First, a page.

Fungal spores and conidia, which are similar to the seeds of flowering plants, range in size from 3 microns (0.00004 in.) to 200 microns (0.008 in.). Such spores and conidia are liberated into the atmosphere in the billions and remain airborne to be carried over large distances (miles) by prevailing winds. Nature has rendered spores extremely suitable for reproduction, survival, and dispersal. Spores are, typically, very dry and have minimal metabolic activity. It is suspected that some components on the surface of a spore may be relevant to the allergic reaction experienced by humans.
Among the common mold genera Cladisporium, Alternaria and Aspergillus are typical allergic irritants. Molds are able to quickly produce enormous quantities of an asexual spore (conidia). Threshold concentrations for allergic symptoms are estimated to be as low as 100 spores/m_ for Alternaria and as much as 3,000 spores/m_ for Cladisporium. In late summer and autumn, concentrations of such spores easily exceed these values out-of-doors.
Fungus that is observable to the eye is made up of a filamentous mass of hypha, the basic element which commences from a germinating spore. The mass of hypha, which constitutes the filamentous mass of the mold, is called the mycellium. The seedlings in the form of spores constitute the final phase of growth from a fruiting body in preparation for reproduction by the spores and conidia.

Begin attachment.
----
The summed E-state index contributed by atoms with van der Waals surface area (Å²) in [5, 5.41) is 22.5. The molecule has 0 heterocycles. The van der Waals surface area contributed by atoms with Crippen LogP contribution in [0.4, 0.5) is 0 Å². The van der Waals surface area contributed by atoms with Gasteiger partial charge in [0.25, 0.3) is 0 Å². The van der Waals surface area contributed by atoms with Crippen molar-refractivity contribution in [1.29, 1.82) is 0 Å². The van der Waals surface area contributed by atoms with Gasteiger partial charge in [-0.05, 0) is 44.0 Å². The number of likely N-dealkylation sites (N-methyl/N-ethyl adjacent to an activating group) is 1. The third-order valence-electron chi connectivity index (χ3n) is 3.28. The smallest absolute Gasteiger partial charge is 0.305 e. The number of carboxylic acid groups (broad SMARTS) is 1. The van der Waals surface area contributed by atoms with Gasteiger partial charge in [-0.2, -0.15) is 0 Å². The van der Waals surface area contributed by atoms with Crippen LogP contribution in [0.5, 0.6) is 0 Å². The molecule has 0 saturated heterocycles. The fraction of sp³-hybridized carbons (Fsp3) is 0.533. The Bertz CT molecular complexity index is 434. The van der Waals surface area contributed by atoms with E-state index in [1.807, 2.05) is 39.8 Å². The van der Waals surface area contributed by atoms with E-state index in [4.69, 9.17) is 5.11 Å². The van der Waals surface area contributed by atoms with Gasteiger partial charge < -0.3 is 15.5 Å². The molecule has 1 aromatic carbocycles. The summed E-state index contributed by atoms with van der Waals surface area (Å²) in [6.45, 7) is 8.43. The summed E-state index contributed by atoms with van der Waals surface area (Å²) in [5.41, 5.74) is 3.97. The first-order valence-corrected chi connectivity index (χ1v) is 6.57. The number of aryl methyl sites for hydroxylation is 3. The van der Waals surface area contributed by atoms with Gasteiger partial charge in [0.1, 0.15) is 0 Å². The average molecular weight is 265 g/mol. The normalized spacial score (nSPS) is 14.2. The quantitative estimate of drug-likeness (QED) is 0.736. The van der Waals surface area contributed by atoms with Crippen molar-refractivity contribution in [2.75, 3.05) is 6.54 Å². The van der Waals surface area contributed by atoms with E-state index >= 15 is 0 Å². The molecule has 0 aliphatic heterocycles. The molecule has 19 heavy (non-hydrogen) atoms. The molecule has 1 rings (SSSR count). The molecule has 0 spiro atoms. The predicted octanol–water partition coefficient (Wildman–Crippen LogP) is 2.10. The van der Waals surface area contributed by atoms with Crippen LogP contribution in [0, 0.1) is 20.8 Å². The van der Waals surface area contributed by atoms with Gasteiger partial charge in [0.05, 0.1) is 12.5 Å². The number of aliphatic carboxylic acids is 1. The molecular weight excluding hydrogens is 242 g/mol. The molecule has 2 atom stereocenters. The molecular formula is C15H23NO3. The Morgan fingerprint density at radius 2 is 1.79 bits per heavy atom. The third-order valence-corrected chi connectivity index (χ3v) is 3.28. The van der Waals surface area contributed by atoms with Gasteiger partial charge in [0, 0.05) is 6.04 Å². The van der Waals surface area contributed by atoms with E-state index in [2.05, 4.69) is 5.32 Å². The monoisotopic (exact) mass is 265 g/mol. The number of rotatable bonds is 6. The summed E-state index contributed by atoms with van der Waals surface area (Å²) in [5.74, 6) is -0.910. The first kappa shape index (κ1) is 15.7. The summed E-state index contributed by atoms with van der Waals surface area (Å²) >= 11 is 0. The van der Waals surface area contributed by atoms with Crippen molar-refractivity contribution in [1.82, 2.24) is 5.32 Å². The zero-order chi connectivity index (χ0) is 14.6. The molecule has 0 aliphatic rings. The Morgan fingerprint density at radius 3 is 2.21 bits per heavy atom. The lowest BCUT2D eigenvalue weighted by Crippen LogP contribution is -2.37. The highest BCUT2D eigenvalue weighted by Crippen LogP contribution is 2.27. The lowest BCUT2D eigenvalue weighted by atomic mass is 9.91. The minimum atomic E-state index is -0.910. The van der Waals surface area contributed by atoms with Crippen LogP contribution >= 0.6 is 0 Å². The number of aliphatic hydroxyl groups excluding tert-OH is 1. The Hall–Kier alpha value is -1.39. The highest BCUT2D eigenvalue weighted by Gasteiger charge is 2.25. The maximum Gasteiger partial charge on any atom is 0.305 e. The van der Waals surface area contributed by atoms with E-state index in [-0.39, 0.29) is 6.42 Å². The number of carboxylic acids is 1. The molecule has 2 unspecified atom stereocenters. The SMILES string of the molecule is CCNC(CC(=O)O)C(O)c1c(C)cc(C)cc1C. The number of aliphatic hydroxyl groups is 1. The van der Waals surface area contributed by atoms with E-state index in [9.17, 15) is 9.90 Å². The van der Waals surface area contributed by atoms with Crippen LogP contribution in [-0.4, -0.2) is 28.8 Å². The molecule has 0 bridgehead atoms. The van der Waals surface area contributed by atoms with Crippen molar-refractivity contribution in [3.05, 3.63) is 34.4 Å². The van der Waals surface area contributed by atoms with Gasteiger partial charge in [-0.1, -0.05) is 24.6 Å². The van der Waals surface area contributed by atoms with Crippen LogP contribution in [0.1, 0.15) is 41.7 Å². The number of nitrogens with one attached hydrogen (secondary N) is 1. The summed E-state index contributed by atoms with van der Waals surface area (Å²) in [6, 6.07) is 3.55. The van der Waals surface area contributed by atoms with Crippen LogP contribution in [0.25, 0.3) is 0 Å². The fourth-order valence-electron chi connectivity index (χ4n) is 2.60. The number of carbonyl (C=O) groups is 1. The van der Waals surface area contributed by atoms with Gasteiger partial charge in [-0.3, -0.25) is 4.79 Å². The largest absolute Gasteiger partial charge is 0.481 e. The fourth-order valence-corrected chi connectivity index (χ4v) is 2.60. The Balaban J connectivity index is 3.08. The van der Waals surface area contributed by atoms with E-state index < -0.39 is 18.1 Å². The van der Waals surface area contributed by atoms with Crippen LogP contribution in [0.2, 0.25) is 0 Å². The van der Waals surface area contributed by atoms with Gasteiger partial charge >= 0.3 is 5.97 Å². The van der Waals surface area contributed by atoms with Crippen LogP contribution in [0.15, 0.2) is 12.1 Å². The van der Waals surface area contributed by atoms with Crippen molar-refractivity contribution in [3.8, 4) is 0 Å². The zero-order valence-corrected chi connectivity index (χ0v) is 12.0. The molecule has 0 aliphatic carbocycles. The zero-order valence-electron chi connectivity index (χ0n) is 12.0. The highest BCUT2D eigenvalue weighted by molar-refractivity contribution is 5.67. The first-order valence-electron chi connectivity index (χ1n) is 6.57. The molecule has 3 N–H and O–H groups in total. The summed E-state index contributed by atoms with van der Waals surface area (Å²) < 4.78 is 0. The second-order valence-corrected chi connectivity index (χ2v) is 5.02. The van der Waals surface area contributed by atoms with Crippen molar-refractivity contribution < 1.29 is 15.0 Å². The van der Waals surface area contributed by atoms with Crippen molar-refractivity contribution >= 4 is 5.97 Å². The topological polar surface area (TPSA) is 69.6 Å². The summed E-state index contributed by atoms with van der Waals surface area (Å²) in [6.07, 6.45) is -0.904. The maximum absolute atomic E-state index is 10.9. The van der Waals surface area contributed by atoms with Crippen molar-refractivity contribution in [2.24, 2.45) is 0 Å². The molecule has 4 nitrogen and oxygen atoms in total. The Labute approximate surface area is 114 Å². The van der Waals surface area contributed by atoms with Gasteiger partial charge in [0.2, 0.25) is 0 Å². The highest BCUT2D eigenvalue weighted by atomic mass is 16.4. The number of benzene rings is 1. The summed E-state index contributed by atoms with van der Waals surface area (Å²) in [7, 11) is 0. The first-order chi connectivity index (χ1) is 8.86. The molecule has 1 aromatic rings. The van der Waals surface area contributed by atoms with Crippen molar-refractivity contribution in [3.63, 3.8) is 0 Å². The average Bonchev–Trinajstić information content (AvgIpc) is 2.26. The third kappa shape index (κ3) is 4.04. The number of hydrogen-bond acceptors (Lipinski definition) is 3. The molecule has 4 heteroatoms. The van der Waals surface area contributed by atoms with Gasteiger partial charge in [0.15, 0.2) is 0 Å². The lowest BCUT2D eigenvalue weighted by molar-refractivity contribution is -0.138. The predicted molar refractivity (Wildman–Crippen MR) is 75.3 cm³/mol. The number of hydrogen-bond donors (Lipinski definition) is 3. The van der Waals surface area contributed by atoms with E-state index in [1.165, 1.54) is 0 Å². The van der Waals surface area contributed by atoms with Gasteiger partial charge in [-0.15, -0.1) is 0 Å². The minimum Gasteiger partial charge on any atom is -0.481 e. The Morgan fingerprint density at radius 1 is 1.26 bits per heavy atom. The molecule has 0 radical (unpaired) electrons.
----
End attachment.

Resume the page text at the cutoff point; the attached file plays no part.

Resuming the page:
Molds are also the sources of some diseases in animals and humans - in addition to the known causes of allergic reactions. The secondary metabolites called micotoxins are produced chiefly by spoiled food. Moreover fungi in active growth produce volatile organic compounds (VOC), which are typified by a musty or moldy odor. The presence of an odor from a VOC, as above, is a most important indicator of the presence of mold and is annoying; however the possible affects of the VOC on health risks are uncertain.
Water/MoistureFree water and moisture (e.g., as in humid air) are often the most critical elements in the life cycle of a mold and deserve special attention. The moisture content of wood, for example, is expressed as a percentage of the oven dry weight. Such expressions of moisture content do not represent the availability of free water necessary for the germination or growth of mold. Unbound water, by contrast, is expressed by microbiologists as water activity aw. It is expressed as
Vapor pressure in the substrate
aw= Vapor pressure in the ambient atmosphere
Some representative aw, minimums, required to initiate growth of fungi are listed in Table 1.